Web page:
The B.135/1prototype attracted the attention of Bulgarian Air Force officers visiting the Avia plant, and a production contract for 12 aircraft and 62 engines was signed, as well as a license to allow an additional 50 airframes to be constructed by DAR as the DAR 11 Lyastovitsa (Bulgarian: "Лястовица"; "Swallow"). However, the DAR facilities proved to be incapable of producing the aircraft, and only the 12 Czech-built examples were ever made. Plans for further production were stopped by the RLM, which also interrupted engine deliveries after 35 units, and the Bulgarian Air Force was encouraged to purchase the Messerschmitt Bf 109 instead.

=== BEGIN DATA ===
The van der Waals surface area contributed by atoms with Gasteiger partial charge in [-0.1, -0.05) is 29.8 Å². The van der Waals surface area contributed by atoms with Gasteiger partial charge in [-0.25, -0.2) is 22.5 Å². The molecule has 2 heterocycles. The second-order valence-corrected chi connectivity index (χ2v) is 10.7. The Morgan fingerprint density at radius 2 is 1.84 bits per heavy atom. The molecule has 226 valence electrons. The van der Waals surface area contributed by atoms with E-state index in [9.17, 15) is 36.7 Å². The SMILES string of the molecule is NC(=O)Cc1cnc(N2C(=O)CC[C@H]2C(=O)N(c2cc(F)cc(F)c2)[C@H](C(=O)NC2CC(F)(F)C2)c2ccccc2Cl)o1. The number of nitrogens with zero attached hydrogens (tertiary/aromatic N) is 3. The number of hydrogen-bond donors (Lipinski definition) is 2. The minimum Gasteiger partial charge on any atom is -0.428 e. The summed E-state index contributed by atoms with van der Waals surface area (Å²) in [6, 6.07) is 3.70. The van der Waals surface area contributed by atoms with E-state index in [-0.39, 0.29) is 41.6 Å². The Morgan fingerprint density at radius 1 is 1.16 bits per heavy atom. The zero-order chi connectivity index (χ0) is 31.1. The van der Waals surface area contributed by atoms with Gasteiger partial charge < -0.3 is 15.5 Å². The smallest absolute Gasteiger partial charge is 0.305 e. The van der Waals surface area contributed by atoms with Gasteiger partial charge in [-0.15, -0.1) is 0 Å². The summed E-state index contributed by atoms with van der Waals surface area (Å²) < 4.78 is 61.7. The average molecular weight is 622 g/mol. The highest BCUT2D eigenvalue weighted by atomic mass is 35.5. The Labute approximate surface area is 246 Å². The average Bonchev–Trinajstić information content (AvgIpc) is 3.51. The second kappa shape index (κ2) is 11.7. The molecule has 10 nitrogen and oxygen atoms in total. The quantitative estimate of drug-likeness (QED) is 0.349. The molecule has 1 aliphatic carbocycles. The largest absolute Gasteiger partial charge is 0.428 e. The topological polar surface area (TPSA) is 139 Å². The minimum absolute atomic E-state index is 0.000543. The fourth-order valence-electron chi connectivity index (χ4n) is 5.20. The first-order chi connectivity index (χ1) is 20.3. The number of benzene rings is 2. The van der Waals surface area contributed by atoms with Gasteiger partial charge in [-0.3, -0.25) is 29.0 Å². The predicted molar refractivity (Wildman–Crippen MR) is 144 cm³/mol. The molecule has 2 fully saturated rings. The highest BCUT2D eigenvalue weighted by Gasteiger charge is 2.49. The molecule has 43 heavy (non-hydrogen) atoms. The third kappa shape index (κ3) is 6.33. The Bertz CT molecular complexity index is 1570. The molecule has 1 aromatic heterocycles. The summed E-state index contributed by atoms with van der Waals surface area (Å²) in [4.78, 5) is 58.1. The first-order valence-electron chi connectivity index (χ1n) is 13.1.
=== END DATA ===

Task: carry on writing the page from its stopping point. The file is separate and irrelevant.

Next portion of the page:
In service, the B.135s gave continual engine problems and were soon relegated to training roles. Four aircraft did, however, see combat on 30 March 1944 when they intercepted USAAFbomber formations encroaching on Bulgarian airspace after attacking Ploieşti. Some (Bulgarian) sources credit Lieutenant Yordan Ferdinandov with a B-24 Liberator kill that morning. According to Bílý all four Avias, led by Captain Atanasov, took part in the possible shooting down of a 4-engined bomber that day. The downed aircraft crashed in the area of Tran and Breznik according to the log of Lieutenant Yordan Ferdinandov.